Agreed. The most successful (and satisfying) business model I see for
bands is: play out a lot, sell your CDs (recorded and pressed by you)
and promote your web site at the gig.
I do sound for a band whose record company once did not bring any CDs
*for their CD release party*.
Miss Q wrote:
> I think you are very much underestimating the use of MySpace as a tool
> musicians. I would take Roger's advice and immediately set up a site
> and YouTube videos if you can. As far as getting people to visit your
> website or hear your music, there are many books on website design that
> cover that kind of marketing. I am using the Visual Quickstart Guide to
> HTML, XHTML & CSS 6th Edition by Elizabeth Castro for a class at
> Drexel, and
> it covers how to add keywords and get your site indexed for search
> as well as other legitimate promotional techniques.
> This also brings up another interesting aspect of MySpace, which is
> they are
> working on making it possible for artists to sell their music via the
> Right now that seems to mostly be in trying to enforce copyright laws so
> people aren't illegaly sharing music, but I think this is probably the
> step they need to take to become a viable online music marketplace.
> Also, networking with like minded musicians and fans, via the internet or
> your local music community, is priceless. I have worked with and
> many indie musicans over the years, and nothing is a better gauge of
> "success" (a very relative term) than the amount of time they spend
> playing live, and keeping in contact with their fans. This has happened
> regardless of the support of a record label or management, although those
> organizations can help someone at a certain point in their career, but
> they're hardly necissary to get started.
> On 2/8/07, Steven C. Barr(x) <[log in to unmask]> wrote:
>> see end...
>> ----- Original Message -----
>> From: "Richard L. Hess" <[log in to unmask]>
>> > At 06:59 PM 2007-02-08, Steven C. Barr(x) wrote:
>> > >However, a future without record companies (or whatever their digital
>> > >equivalent will turn out to be) also seems somewhat impractical. I
>> > >promote my two CD's on my web site (one of a hundred million or so
>> > >sites)...but that requires the potential customers to have a reason
>> > >to visit the site. Since the CD's are in a niche genre (blues)...what
>> > >I would need to do is to mail out "promo" copies to every station
>> > >(electromagnetic-wave radio AND net-based "radio") in hopes it will
>> > >be heard and folks will like the music enough to do a web search for
>> > >a source (or that the deejays will tell their listeners where
>> > >to look...?!). As it is, the now-vanishing model has "record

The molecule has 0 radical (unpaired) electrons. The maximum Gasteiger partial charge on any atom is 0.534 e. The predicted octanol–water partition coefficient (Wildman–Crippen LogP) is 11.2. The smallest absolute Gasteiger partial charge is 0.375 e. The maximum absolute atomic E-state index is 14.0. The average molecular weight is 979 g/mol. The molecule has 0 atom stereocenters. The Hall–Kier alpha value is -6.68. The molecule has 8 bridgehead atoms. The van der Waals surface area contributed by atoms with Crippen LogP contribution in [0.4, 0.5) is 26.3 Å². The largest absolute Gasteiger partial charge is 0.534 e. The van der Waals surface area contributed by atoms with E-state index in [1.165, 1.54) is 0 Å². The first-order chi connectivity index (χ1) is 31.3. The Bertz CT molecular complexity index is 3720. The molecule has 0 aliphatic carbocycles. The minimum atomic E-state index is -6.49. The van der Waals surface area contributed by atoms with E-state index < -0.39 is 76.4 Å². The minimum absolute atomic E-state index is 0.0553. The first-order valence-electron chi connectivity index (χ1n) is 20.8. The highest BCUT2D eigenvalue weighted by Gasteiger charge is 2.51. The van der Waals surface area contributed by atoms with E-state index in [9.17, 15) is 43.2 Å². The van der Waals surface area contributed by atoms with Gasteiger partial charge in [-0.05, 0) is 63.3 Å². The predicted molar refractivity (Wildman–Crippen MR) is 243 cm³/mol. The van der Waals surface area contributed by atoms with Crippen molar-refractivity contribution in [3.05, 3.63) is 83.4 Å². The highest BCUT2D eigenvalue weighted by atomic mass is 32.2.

>> > >mailing out promo copies...and, through a web of distributors, making
>> > >their "product" available in both "record stores" and
>> > >stores/chains that sell CD's. Note that as a relative unknown, I
>> > >access this distribution web...!
>> > Hello, Steven,
>> > First of all, CD distribution may also be a thing of the past. People
>> > would download the tracks they want from your Web site and pay for
>> > What I see happening is that music again become more local and
>> > participatory. Fortunately, we live in the Greater Toronto Area where
>> > there is no lack of wonderful musicians. Are you going to Winterfolk?
>> > I'm not as I have a very local thing with good classical music
>> > happening at our local church here in Aurora.
>> > I know several really good folksingers within an hour's drive of me.
>> > While we can reach out via the Web, and we can send out promo copies,
>> > word of mouth and the friendly mix tape (one of the things DRM
>> > suppresses) go a long way to getting the word out. I can't recall
>> > many albums I have bought just by browsing -- and few of the browsing
>> > ones really satisfied.
>> > Here's an example of someone I just found while working on
>> > Marie-Lynn's benefit ( www.marielynnhammond.com ) which was a
>> > success: http://myspace.com/mariannegirard1 and she lives fifteen
>> > minutes from me. Due to the benefit, I got on several really good
>> > musician's mailing lists--in a genre that is my niche (blues isn't,
>> > sorry, but I don't blame you if folk isn't yours).
>> > Cheers,
>> > Richard
>> Well, I'm not going to much of anything until the beginning of next
>> month, when I start getting my pension cheques! I did see the benefit
>> event mentioned on one or two of the lists to which I subscribe.
>> I enjoy a lot of "folk" music...my problem is that I use that term
>> in its "musicological" sense, which tends to confuse most 21st
>> century e-mail contacts! What I do is to differ between "big-F
>> Folk" (meaning "folk music" in its original sense, as traditional
>> oral-tradition music that is part of a specified culture...) and
>> "small-f folk" which is the sort of acoustically-accompanied
>> (often self-accompanied) music that one finds in the "FOLK" bins
>> at music/record stores...). However, I do enjoy listening to
>> both forms (in most cases, anyway).
>> What I'm hoping to do is to take some of my coming income and get
>> a full-size web site...where I can put some of my work in .MP3 form.
>> My previous site only allowed me 5MB of content...or maybe one
>> But, the problem still is: once I get an adequate web site, how
>> do I get folks to visit thereupon? There are gazillions of web
>> sites...and "Googling" "blues" results in a mere 202 million
>> Next question...what happens to radio (at least musical radio)?!
>> There are ways in which virtually anyone can create net-based
>> (thus "virtual") radio stations (that term generates a mere
>> 13 million...!)...
>> So, I have a sort of "catch-22" situation...folks aren't going to
>> buy (or even steal" my music until/unless they've heard of me...
>> and they won't hear of me unless/until they discover my music!
>> Steven C. Barr